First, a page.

"'Yes, if his soul to reason's rule resign'd, / 'And heaven's own views fair-opening on his mind,/ 'Caught from bright nature's flame the living ray, / 'Through passion's cloud pour'd in resistless day; / 'And taught mankind in reas'ning Pride's despite, / 'That God is wise, and all that is right.'"
— Mason, William (1725-1797)
"Or gilds the satire, or the moral lay;
"Which dawns, though thou, rough Donne! hew out the line:
"But beams, sage Horace! from each strain of thine.
"Oh, if like these, with conscious freedom bold,
"One Poet more his manly measures roll'd,
"Like these led forth the indignant Muse to brave
"The venal statesman, and the titled slave;
"To strip from frontless Vice her stars and strings,
"Nor spare her basking in the smile of kings:
"If grave, yet lively; rational, yet warm;
"Clear to convince, and eloquent to charm;
"He pour'd, for Virtue's cause, serene along
"The purest precept, in the sweetest song:
"If, for her cause, his heav'n-directed plan
"Mark'd each meander in the maze of man;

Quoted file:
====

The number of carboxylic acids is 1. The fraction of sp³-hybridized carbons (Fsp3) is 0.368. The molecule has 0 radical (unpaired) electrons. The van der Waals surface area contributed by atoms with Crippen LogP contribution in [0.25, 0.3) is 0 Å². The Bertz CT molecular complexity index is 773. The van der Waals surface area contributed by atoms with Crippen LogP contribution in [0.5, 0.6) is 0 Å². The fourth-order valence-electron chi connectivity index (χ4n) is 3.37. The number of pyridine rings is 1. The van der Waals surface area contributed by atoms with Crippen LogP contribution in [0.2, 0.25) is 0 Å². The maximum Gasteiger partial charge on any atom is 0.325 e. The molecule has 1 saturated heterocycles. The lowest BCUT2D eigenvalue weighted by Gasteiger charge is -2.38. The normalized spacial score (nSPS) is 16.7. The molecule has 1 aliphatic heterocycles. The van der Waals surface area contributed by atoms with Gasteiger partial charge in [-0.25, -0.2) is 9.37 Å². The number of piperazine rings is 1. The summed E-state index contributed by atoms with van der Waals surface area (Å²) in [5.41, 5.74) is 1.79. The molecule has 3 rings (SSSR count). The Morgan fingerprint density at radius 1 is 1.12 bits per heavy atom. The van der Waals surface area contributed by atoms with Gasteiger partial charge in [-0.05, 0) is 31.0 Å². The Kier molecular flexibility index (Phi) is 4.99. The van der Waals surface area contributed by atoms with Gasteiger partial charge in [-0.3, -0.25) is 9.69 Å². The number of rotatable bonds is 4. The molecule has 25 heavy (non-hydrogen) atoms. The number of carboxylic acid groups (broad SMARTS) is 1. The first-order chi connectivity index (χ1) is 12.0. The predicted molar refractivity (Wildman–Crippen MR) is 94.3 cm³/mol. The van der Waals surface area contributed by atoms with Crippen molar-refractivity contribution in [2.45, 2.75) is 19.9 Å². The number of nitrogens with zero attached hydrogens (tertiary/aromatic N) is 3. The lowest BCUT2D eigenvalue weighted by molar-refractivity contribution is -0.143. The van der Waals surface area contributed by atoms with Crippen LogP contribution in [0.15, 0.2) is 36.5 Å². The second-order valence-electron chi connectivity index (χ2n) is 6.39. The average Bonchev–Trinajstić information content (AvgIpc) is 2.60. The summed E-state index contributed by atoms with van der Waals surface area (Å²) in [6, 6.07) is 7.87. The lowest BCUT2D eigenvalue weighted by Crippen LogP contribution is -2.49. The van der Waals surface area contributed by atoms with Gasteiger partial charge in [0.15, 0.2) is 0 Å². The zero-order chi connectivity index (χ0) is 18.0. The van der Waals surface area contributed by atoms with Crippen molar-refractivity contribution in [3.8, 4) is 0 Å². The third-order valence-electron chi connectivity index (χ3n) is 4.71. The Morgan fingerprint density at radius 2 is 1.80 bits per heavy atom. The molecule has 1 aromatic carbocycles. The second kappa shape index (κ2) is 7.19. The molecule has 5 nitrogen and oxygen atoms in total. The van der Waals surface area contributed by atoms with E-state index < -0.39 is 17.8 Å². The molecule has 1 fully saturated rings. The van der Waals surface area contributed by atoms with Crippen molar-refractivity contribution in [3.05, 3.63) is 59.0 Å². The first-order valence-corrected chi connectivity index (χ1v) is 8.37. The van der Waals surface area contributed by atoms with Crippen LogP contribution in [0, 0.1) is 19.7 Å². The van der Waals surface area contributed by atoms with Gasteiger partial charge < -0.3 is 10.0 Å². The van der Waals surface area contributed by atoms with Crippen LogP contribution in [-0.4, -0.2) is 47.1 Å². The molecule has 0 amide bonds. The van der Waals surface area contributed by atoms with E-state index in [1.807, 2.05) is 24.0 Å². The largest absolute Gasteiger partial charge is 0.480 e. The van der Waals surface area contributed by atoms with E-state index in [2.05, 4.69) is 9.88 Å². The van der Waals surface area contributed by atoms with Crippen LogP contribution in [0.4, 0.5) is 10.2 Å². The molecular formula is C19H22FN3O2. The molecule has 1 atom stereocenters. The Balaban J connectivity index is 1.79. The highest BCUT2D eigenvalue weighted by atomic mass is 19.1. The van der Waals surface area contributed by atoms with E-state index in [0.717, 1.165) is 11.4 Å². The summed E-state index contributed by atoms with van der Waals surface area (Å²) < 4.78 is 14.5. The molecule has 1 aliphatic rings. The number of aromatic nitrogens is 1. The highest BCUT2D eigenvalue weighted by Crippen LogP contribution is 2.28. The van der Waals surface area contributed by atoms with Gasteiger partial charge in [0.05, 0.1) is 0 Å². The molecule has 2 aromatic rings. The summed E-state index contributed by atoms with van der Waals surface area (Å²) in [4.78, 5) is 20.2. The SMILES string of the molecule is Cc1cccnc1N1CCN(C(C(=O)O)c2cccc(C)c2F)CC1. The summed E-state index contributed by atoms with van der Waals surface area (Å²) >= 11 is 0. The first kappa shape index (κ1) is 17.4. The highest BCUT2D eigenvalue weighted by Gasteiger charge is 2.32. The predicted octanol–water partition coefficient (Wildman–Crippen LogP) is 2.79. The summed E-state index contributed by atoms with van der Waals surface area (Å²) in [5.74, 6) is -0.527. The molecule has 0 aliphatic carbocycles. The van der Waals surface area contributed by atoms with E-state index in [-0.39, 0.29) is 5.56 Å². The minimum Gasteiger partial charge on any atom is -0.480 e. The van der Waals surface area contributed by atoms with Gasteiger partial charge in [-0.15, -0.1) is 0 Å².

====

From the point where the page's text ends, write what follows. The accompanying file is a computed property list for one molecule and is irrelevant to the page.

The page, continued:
"Unmoved by sophistry, unawed by name,
"No dupe to doctrines, and no fool to fame;
"Led by no system's devious glare astray,
"That meteor-like, but glitters to betray.
"Yes, if his soul to reason's rule resign'd,
"And heaven's own views fair-opening on his mind,
"Caught from bright nature's flame the living ray,
"Through passion's cloud pour'd in resistless day;
"And taught mankind in reas'ning Pride's despite,
"That God is wise, and all that is right:
"If this his boast, pour here the welcome lays;
"Praise less than this is mockery of praise."
See Musæus: a Monody to the Memory of Mr. Pope, in Imitation of Milton’s Lycidas. (London: Printed for R. Dodsley; and sold by M. Cooper in Pater-noster-Row, 1747). <Link to ESTC>
Text from The Works of William Mason 4 vols. (London: Printed for T. Cadell and W. Davies, 1811). <Link to Google Books>